Tommy Holloway, Manager of the International Space Station Program Office at
NASA’s Johnson Space Center in Houston, today announced plans to retire,
effective July 3. Holloway’s deputy, William H. Gerstenmaier, will take over
as program manager.

Holloway was named space station manager in April 1999 after serving as
manager of the Space Shuttle program for nearly four years. He began his
career with NASA in 1963, planning activities for Gemini and Apollo Flights
at what was then known as the Manned Spacecraft Center. He was a flight
director in Mission Control for early Space Shuttle flights and became chief
of the office in 1985.

In 1989, he was named assistant director for the Space Shuttle Program for
the Mission Operations Directorate. He served as Deputy Manager for Program
Integration with the Space Shuttle Program and Director of the Phase I
Program of Shuttle-Mir dockings before being named Space Shuttle program
manager in August 1995.

“Tommy’s been a fixture with NASA for nearly four decades and his
contributions to the agency’s human space flight program and the Johnson
Space Center are considerable,” said Frederick D. Gregory, Associate
Administrator for Space Flight at NASA Headquarters in Washington. “His
leadership helped set the standards of safety and success for our Space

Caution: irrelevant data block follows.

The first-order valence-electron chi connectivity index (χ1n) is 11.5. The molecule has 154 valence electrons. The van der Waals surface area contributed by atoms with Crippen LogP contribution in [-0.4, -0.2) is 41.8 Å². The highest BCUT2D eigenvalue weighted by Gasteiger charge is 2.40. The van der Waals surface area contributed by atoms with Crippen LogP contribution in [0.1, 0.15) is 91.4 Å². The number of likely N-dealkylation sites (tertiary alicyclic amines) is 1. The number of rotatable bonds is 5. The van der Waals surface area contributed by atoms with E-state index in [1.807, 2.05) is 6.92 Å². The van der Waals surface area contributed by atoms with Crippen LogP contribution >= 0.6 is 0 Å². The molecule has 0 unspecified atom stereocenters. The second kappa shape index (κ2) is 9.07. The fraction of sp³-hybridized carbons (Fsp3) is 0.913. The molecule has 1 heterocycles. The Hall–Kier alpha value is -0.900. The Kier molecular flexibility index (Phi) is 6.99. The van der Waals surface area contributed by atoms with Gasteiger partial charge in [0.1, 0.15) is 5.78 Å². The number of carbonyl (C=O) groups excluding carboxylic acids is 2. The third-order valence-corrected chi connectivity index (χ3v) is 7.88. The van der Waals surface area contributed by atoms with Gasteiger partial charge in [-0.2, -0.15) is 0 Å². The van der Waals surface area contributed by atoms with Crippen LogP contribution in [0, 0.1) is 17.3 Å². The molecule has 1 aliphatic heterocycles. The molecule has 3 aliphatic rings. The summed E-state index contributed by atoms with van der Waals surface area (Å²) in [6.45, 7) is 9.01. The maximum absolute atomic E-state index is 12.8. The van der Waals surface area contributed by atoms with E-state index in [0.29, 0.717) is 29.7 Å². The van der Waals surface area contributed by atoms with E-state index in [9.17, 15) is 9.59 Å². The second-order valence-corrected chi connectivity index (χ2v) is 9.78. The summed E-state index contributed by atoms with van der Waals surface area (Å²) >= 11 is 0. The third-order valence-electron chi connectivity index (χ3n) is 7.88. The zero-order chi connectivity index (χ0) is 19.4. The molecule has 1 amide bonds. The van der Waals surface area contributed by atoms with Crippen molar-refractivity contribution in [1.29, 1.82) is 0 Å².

Shuttle and International Space Station programs. I will miss him both
personally and professionally.”

Gerstenmaier first joined the Space Shuttle program in 1980, serving as
Propulsion Flight Controller. In 1992, he got his first managerial assignment
for the Orbital Maneuvering Vehicle project. Gerstenmaier was selected in
1995 to be the Operations Lead in Moscow for the first phase of the Shuttle-
Mir program, serving as lead for the ground control team.

In August 1998, he was named Space Shuttle Program Integration Manager and in
December 2000 he was selected as Deputy Manager of the International Space
Station Program. Since then, he’s been responsible for the day-to-day
management, development, integration and operations of the orbiting research

“Bill and Tommy have worked side-by-side for years on a variety of projects,
so I expect this to be a smooth and seamless transition,” added Gregory.
“Bill’s extensive program knowledge and experience will be a steadying force
as we move forward with the International Space Station construction and

Additional information about the Space Shuttle and International Space
Station is available on the Internet at: